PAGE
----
Beginners Mistakes in Seven Card Stud

Drawing can be a mess!

Seven card stud offers a literal slew of tempting situations for beginners that can be absolutely disastrous. Because of the long and drawn out situation of each hand and the fact that you will have seven cards if you stick it out to the end, the typical beginner basically thinks that anything is possible. Unfortunately this is just not the case and drawing is often a big mistake in seven card stud. Is there a time and a place to draw? Of course, but you have to know the situations and be able to do it right.

There are a couple degrees from which you can screw up in terms of drawing. Some players simply always draw to the end no matter what. This is a huge mistake and will bankrupt you quite quickly. Other players Draw to fifth or sixth street and then fold. While not as costly as always drawing to the end, this still represents a fundamental problem in your game and will cost you lots of money over time. What most beginners fail to realize is that if the card you need doesn’t come on fourth street, then usually the best idea is to let the hand go. That’s right, the next time you are on a draw just tell yourself that if the card doesn’t come on fourth street, I will fold. The reason behind this is quite simply that you face increasingly poor odds to complete the hand. Unless the pot is gigantic and the bet is cheap, there is just no good math or sense in continuing on.

There are a few things you can do to avoid drawing mistakes but the best thing to do is simply make strong starting hand decisions. You’ll notice that in most writings on starting hand strategy in stud, most of the emphasis is on pairs or three of a kind. This is exceptionally good advice for beginners because it helps minimize that strong urge to draw when you shouldn’t, start off with a great hand so you don’t have to worry about it!

Obviously knowing when to draw and when not too is critically important in seven card stud, so don’t think we are telling you to just avoid situations that involve it; the point is to maximize the skill you have when you are a beginner by keeping drawing situations to a minimum, only continuing if you get the cards you need and by playing superior starting hands. For more advice on how and when to draw, read our mini primer on drawing in seven card stud.

2-7 Single Draw Rules & Tips

Pokerstars is the only online poker room to offer 2-7 Single Draw poker. This game is a 5 card poker variant. The tables are still somewhat unpopular but its sister game 2-7 triple draw has seen a huge increase in traffic so I expect 27 single draw to grow in the coming years. If you have ever played 5 card draw you will have no trouble mastering 27 single draw. After you visit Pokerstars and download the software you will be prompted to enter a marketing code. Enter the Pokerstars promotion code PSP11820. Once you are ready to make your initial deposit you must enter the bonus code STARS600.  This will give you a 100% match on not only your first deposit but your first 3. The maximum bonus possible is $600.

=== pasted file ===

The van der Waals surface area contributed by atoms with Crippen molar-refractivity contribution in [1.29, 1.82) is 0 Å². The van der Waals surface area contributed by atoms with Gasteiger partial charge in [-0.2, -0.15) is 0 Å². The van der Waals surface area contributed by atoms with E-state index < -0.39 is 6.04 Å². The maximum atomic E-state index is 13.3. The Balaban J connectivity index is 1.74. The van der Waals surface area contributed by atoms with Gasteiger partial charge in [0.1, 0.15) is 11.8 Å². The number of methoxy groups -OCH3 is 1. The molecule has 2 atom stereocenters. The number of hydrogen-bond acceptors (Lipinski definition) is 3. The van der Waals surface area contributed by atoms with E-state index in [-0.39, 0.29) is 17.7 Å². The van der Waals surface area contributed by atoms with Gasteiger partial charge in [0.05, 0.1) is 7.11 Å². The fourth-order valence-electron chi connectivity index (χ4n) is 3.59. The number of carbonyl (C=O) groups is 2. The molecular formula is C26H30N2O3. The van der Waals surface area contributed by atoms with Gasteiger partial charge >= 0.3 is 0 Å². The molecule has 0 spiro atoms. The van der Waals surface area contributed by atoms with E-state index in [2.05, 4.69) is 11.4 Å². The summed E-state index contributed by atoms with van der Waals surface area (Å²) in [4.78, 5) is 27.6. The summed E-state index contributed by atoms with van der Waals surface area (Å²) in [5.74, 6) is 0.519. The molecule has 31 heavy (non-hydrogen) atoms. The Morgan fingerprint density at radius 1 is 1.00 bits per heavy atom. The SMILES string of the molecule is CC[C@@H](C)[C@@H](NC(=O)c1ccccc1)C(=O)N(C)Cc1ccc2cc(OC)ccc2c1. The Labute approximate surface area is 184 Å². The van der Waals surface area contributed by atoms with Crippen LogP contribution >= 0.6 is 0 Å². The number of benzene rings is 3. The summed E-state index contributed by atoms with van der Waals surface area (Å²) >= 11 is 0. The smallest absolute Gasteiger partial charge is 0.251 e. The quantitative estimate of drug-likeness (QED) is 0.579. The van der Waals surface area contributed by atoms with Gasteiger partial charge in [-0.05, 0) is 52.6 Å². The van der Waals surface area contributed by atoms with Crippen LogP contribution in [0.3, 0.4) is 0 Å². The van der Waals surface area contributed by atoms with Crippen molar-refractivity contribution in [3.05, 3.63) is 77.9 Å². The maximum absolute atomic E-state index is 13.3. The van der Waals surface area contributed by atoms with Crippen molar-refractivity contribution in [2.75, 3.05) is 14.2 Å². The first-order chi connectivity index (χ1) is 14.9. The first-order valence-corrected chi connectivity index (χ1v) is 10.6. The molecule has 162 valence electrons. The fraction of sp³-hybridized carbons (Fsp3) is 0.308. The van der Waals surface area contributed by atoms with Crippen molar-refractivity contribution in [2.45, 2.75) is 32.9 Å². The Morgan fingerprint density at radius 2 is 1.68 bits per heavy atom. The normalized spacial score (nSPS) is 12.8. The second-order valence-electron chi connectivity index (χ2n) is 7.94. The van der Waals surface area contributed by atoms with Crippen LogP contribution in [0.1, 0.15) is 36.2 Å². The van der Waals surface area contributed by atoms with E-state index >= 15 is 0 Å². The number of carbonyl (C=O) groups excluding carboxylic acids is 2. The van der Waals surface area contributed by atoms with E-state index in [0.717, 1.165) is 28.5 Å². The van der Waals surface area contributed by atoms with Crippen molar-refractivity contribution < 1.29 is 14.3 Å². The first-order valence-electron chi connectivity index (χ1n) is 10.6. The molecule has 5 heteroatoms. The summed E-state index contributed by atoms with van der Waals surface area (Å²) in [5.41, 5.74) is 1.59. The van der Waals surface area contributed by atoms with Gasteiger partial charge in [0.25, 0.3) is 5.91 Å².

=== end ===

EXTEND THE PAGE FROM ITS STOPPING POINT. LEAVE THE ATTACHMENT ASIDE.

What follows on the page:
Instead of going after the highest hand you want to draw for the lowest hand. Aces are always high in 27 single draw so you will want to discard them. the other important rule to keep in mind is that straights and flushes count. This means that A2345 is a bad hand to have. This is where the “2-7″ come in. The best possible hand is 2-3-4-5-7.

It always best to play hands in which you have 4 cards under 10. Never play a 3 card hand, even if it is 2-3-4. The odds of you getting a high picture card or pair are just too great. Playing only the best hands in 2-7 single draw will almost guarantee that you walk away a winner. This is because 27 single draw is a card game with a lot of misconceptions. Most of the players at the table really don’t understand the proven strategies and tactics.

Most are just playing this game to try something new. There might be 1-2 experienced players at a full 6 seat ring table. The 27 single draw tournaments are also very juicy if you know what you are doing. So the moral of the story is don’t be a fish. Learn the odds and proven tactics before you hit the real money tables.